We are spending 100% of our infrastructure budget, and we are building classrooms at a faster rate than seen before. We now regularly construct schools in about 70 days as part of our Rapid School Build programme, in poorer communities like Belhar, Wallacedene, Lwandle, Kwanokuthula, Blue Downs and Philippi.

In fact, we are so efficient in our infrastructure spending that National Treasury allocated an extra R115-million in other provinces’ unspent education infrastructure grant funding to us last year.

The Western Cape pays for more than half of its education infrastructure programme with its own funds, rather than relying on the national government’s conditional grants.

So great is our demand for placement that our province provides 55% of our infrastructure budget from our equitable share funds, compared with Gauteng and KwaZulu-Natal which provide just 8%.

The claim regarding returned funds is simply factually false – we did not return R829-million to National Treasury.

False claim 3: National government cannot be blamed for budget cuts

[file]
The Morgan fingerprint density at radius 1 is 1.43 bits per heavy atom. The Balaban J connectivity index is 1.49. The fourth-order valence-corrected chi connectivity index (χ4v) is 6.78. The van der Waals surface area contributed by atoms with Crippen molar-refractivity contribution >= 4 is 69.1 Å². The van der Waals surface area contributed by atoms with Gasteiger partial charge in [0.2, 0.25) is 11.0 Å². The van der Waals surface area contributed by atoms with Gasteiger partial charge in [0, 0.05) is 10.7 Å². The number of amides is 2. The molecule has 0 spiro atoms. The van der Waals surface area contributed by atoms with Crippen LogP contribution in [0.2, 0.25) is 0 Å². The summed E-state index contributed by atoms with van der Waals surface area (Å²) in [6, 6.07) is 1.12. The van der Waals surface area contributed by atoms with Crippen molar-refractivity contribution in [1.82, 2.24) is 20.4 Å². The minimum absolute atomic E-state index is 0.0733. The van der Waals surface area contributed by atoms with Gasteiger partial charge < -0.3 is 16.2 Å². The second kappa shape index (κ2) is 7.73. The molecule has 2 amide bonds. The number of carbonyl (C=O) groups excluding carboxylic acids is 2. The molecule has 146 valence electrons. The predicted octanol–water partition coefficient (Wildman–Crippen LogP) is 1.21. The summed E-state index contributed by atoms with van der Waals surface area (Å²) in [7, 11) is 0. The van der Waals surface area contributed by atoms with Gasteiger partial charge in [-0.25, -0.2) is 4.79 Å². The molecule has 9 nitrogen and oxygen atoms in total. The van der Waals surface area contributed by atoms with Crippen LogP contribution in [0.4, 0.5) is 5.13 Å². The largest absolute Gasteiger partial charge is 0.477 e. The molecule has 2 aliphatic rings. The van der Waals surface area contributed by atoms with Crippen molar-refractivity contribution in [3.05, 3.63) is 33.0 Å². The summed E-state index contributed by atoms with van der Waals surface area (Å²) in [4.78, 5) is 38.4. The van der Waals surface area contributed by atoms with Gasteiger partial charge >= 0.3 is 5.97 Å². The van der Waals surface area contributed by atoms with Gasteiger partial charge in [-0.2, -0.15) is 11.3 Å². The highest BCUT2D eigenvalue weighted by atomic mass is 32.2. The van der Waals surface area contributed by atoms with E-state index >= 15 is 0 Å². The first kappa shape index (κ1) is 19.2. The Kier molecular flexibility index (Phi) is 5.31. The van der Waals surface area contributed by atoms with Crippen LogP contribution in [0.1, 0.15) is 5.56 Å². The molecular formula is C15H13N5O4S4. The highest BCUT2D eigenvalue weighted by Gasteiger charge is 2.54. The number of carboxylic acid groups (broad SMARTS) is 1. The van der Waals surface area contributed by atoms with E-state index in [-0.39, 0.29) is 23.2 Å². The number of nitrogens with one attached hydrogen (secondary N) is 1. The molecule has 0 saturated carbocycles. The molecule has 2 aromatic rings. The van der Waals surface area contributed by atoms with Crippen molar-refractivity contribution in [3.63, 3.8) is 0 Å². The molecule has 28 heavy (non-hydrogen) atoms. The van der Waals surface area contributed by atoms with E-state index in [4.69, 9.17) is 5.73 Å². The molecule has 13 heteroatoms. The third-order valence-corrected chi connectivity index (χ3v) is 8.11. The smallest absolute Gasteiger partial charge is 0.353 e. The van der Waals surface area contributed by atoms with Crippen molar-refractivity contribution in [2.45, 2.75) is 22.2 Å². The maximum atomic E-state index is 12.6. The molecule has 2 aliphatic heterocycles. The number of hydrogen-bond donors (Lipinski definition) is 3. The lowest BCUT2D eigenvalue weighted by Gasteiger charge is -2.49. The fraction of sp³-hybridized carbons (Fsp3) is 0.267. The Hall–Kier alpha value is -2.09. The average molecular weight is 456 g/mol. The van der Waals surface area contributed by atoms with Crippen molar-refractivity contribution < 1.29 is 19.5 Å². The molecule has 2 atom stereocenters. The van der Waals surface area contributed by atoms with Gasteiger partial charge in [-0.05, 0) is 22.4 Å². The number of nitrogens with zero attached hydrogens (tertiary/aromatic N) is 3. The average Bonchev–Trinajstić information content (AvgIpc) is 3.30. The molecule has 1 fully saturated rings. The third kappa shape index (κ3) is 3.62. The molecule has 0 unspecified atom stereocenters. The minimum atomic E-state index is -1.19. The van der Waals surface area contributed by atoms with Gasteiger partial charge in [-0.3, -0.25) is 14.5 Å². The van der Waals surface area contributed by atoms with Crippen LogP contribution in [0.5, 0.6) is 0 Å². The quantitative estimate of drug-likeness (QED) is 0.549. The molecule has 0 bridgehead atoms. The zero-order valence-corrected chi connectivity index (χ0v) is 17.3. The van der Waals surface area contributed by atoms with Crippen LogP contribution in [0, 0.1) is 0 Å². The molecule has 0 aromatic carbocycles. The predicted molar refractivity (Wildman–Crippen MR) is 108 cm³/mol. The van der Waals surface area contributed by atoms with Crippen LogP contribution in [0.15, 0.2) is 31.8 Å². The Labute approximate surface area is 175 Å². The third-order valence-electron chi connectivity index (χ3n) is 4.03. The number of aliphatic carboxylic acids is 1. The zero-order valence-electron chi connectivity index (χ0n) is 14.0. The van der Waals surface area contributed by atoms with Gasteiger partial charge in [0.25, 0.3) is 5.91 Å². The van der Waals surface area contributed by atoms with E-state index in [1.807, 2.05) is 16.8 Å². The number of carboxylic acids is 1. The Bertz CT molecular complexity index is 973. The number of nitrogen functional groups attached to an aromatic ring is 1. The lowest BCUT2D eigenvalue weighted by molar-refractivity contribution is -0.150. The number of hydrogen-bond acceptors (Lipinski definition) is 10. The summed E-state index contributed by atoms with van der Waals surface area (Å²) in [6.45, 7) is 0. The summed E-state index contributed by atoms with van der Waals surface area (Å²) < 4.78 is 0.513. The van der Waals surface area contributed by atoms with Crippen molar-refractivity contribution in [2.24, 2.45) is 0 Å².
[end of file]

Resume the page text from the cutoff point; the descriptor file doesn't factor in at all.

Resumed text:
The authors claim that the collapse of the national budget process is not to blame for the catastrophic cuts to the infrastructure budget and funding for the public wage increase.

The national government has dealt a massive R716.4-million blow to our ability to build and maintain schools, and pay teachers. What made this cut particularly devastating is that, for the first time, these cuts were made within the current financial year, and thus took effect immediately, at exactly the time that demand for placement is highest.

While the authors might not consider this to be a problem, Finance Minister Enoch Godongwana recognised the consequences of the budget cuts when, in his Mid-Term Budget Policy Statement, he stated that “this could lead to larger class sizes and higher learner-teacher ratios, possibly resulting in weaker educational outcomes”.

These dire sentiments have been repeated by other provinces, but the Western Cape is actually doing something about it by declaring an intergovernmental dispute to get the money we are owed.

False claim 4: Poorer communities are being underfunded

Norms and standards funding levels are determined nationally, as is the number of schools each province is allowed to have in each quintile – even though this allowance does not reflect the economic reality of our pupils.